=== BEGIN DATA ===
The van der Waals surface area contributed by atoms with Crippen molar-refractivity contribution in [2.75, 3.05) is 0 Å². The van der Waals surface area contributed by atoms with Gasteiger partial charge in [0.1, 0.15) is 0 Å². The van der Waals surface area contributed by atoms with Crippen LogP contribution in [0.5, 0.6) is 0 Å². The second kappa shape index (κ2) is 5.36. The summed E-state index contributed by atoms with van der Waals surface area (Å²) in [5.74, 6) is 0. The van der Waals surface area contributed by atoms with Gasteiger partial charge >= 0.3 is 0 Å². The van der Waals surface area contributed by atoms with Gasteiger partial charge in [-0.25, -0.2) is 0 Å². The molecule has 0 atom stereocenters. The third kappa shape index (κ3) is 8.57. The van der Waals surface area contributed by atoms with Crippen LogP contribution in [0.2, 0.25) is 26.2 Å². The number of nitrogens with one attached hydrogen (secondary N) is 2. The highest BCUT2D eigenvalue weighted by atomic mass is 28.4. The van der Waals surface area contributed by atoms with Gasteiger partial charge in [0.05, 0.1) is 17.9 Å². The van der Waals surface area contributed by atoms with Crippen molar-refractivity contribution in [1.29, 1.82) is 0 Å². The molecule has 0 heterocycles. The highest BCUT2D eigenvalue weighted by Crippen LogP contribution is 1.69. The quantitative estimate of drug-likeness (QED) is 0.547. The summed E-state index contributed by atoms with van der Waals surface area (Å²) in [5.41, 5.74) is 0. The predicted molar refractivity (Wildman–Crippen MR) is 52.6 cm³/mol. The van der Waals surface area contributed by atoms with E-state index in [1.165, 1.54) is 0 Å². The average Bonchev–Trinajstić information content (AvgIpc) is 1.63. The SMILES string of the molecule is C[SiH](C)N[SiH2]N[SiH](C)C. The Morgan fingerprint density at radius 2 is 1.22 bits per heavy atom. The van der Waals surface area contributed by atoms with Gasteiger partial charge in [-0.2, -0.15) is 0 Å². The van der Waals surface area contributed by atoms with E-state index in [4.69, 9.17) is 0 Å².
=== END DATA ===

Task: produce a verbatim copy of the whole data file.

The van der Waals surface area contributed by atoms with Crippen molar-refractivity contribution in [2.75, 3.05) is 0 Å². The van der Waals surface area contributed by atoms with Gasteiger partial charge in [0.1, 0.15) is 0 Å². The van der Waals surface area contributed by atoms with Crippen LogP contribution in [0.5, 0.6) is 0 Å². The second kappa shape index (κ2) is 5.36. The summed E-state index contributed by atoms with van der Waals surface area (Å²) in [5.74, 6) is 0. The van der Waals surface area contributed by atoms with Gasteiger partial charge >= 0.3 is 0 Å². The van der Waals surface area contributed by atoms with Gasteiger partial charge in [-0.25, -0.2) is 0 Å². The molecule has 0 atom stereocenters. The third kappa shape index (κ3) is 8.57. The van der Waals surface area contributed by atoms with Crippen LogP contribution in [0.2, 0.25) is 26.2 Å². The number of nitrogens with one attached hydrogen (secondary N) is 2. The highest BCUT2D eigenvalue weighted by atomic mass is 28.4. The van der Waals surface area contributed by atoms with Gasteiger partial charge in [0.05, 0.1) is 17.9 Å². The van der Waals surface area contributed by atoms with Crippen molar-refractivity contribution in [1.29, 1.82) is 0 Å². The molecule has 0 heterocycles. The highest BCUT2D eigenvalue weighted by Crippen LogP contribution is 1.69. The quantitative estimate of drug-likeness (QED) is 0.547. The summed E-state index contributed by atoms with van der Waals surface area (Å²) in [5.41, 5.74) is 0. The predicted molar refractivity (Wildman–Crippen MR) is 52.6 cm³/mol. The van der Waals surface area contributed by atoms with E-state index in [1.165, 1.54) is 0 Å². The average Bonchev–Trinajstić information content (AvgIpc) is 1.63. The SMILES string of the molecule is C[SiH](C)N[SiH2]N[SiH](C)C. The Morgan fingerprint density at radius 2 is 1.22 bits per heavy atom. The van der Waals surface area contributed by atoms with Gasteiger partial charge in [-0.2, -0.15) is 0 Å². The van der Waals surface area contributed by atoms with E-state index in [4.69, 9.17) is 0 Å².